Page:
A new Canadian study shows that even the fittest middle-aged adults can be at risk for cardiovascular disease — and they often show no symptoms. The findings reveal that 11 percent of a sample of middle-aged “master” athletes had significant cardiovascular disease.
Cardiovascular disease refers to conditions that involve narrowed or blocked blood vessels that can lead to a heart attack, chest pain (angina) or stroke.
The study, published in the journal BMJ Open Sport and Exercise Medicine, emphasizes how important it is for middle-aged athletes to visit the doctor to check for cardiovascular risk, especially if they have high blood pressure, high cholesterol or a family history of cardiovascular disease.
“We all know that exercise is good for us — it can help prevent a range of health problems and diseases, from cancer to depression,” said Barbara Morrison, the study’s lead author and a Ph.D. student in experimental medicine at the University of British Columbia (UBC).
“However, even if you are really active, our findings suggest that you still can’t outrun your risk factors.”
For the study, UBC researchers followed 798 “masters athletes,” adults aged 35 and older who participate in moderate to vigorous physical activity at least three days a week. The participants included a range of athletes, from runners to cyclists, triathletes, rowers and hockey players.
The researchers asked the participants a range of questions about their health, family history and physical activity levels and also measured their blood pressure levels and waist circumference. Some participants also completed an exercise stress test. Those with abnormal results had further testing, such as a CT coronary angiogram, to determine if they had cardiovascular disease.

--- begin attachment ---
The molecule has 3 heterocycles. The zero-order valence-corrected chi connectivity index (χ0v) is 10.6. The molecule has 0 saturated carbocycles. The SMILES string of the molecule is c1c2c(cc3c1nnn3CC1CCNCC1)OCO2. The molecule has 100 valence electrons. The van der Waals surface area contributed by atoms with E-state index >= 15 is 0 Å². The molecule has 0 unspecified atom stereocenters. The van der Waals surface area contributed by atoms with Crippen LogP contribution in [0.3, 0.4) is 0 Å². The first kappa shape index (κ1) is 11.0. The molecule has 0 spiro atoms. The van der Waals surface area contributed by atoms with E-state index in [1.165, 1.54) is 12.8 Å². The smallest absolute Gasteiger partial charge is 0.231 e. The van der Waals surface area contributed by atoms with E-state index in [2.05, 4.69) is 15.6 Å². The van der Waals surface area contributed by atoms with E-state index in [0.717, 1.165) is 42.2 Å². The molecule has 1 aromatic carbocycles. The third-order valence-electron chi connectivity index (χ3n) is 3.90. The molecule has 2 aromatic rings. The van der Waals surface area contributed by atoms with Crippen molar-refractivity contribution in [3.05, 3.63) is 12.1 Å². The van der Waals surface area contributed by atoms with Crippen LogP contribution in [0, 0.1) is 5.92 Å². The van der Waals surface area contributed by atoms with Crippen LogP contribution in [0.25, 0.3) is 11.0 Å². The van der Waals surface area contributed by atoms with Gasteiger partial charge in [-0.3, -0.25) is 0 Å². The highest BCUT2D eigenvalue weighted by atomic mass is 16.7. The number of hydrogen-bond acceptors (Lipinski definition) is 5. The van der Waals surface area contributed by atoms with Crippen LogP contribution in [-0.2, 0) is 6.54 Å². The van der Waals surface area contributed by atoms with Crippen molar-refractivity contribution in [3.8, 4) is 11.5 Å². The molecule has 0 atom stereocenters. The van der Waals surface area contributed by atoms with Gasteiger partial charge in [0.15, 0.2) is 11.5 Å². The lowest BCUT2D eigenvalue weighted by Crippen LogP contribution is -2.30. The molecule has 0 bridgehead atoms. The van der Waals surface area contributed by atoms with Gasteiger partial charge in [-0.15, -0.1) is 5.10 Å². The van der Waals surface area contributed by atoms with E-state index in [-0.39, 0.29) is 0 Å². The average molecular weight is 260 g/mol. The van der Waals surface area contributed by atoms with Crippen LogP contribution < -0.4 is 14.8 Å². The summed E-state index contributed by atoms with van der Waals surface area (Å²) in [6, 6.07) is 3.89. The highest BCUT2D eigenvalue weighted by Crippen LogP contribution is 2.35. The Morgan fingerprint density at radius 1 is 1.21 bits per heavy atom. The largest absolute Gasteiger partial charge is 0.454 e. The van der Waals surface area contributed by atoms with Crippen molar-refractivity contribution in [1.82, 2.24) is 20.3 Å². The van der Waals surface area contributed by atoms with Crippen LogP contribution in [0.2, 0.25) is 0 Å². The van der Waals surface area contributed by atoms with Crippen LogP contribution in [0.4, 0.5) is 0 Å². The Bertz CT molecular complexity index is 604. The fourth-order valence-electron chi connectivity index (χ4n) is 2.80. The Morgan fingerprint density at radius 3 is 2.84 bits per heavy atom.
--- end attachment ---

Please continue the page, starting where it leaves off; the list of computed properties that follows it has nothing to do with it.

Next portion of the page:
Of the 798 athletes, 94 (11 percent) were found to have significant cardiovascular disease. Ten athletes were found to have severe coronary artery disease (a blockage in their artery of 70 percent or greater) despite having no symptoms.
The new findings build on some previous research that suggests athletes have a higher incidence of cardiovascular disease than non-athletes of the same age with similar risk factors. Previous research has also found that, compared to non-athletes, master athletes typically have more calcified plaque, which is known to be more stable and less likely to result in a heart attack.
Still, Morrison emphasizes that the findings do not mean master athletes should stop exercising. She does recommend people have regular check-ups, including blood pressure and cholesterol monitoring, especially if they have a family history of heart attack or stroke.
“The good news is that cardiovascular disease is treatable,” she said. “Medication has been proven to reduce mortality risk, and even more so in people who are active.”
Practicing moderation when it comes to exercise is also important, she added. “There is no evidence that pushing exercise to the limit will make you live longer or your heart stronger, but when taken to the extreme, it may have the potential to do harm,” said Morrison.
“You should never push yourself so hard that you can’t exercise the next day.”
Source: University of British Columbia
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